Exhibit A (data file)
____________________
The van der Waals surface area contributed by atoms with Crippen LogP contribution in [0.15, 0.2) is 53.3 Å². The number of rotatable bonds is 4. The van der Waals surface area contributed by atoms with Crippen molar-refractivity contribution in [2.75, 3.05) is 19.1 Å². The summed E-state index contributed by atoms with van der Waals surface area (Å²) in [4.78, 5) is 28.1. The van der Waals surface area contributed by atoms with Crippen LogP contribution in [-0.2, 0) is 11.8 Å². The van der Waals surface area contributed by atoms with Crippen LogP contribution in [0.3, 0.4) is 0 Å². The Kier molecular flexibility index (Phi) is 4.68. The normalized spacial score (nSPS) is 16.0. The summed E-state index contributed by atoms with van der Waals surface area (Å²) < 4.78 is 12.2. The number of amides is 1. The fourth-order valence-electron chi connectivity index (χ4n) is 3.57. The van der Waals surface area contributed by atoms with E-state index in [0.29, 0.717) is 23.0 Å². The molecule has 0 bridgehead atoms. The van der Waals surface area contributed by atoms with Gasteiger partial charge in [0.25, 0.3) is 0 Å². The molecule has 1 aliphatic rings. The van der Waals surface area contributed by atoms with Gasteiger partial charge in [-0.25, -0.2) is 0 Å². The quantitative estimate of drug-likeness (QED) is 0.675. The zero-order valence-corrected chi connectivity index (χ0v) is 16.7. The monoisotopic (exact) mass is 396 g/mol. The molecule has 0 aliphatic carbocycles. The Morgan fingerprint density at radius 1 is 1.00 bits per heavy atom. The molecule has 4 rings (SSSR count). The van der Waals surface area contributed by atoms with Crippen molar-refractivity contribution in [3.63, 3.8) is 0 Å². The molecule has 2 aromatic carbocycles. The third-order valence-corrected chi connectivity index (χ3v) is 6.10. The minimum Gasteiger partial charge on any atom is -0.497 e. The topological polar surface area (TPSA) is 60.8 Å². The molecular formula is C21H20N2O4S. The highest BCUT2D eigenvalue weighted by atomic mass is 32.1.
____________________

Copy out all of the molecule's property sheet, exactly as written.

The van der Waals surface area contributed by atoms with Crippen LogP contribution in [0.15, 0.2) is 53.3 Å². The number of rotatable bonds is 4. The van der Waals surface area contributed by atoms with Crippen molar-refractivity contribution in [2.75, 3.05) is 19.1 Å². The summed E-state index contributed by atoms with van der Waals surface area (Å²) in [4.78, 5) is 28.1. The van der Waals surface area contributed by atoms with Crippen LogP contribution in [-0.2, 0) is 11.8 Å². The van der Waals surface area contributed by atoms with Crippen LogP contribution in [0.3, 0.4) is 0 Å². The Kier molecular flexibility index (Phi) is 4.68. The normalized spacial score (nSPS) is 16.0. The summed E-state index contributed by atoms with van der Waals surface area (Å²) < 4.78 is 12.2. The number of amides is 1. The fourth-order valence-electron chi connectivity index (χ4n) is 3.57. The van der Waals surface area contributed by atoms with E-state index in [0.29, 0.717) is 23.0 Å². The molecule has 0 bridgehead atoms. The van der Waals surface area contributed by atoms with Gasteiger partial charge in [0.25, 0.3) is 0 Å². The molecule has 1 aliphatic rings. The van der Waals surface area contributed by atoms with Gasteiger partial charge in [-0.25, -0.2) is 0 Å². The quantitative estimate of drug-likeness (QED) is 0.675. The zero-order valence-corrected chi connectivity index (χ0v) is 16.7. The monoisotopic (exact) mass is 396 g/mol. The molecule has 0 aliphatic carbocycles. The Morgan fingerprint density at radius 1 is 1.00 bits per heavy atom. The molecule has 4 rings (SSSR count). The van der Waals surface area contributed by atoms with Crippen molar-refractivity contribution in [3.63, 3.8) is 0 Å². The molecule has 2 aromatic carbocycles. The third-order valence-corrected chi connectivity index (χ3v) is 6.10. The minimum Gasteiger partial charge on any atom is -0.497 e. The topological polar surface area (TPSA) is 60.8 Å². The molecular formula is C21H20N2O4S. The highest BCUT2D eigenvalue weighted by atomic mass is 32.1.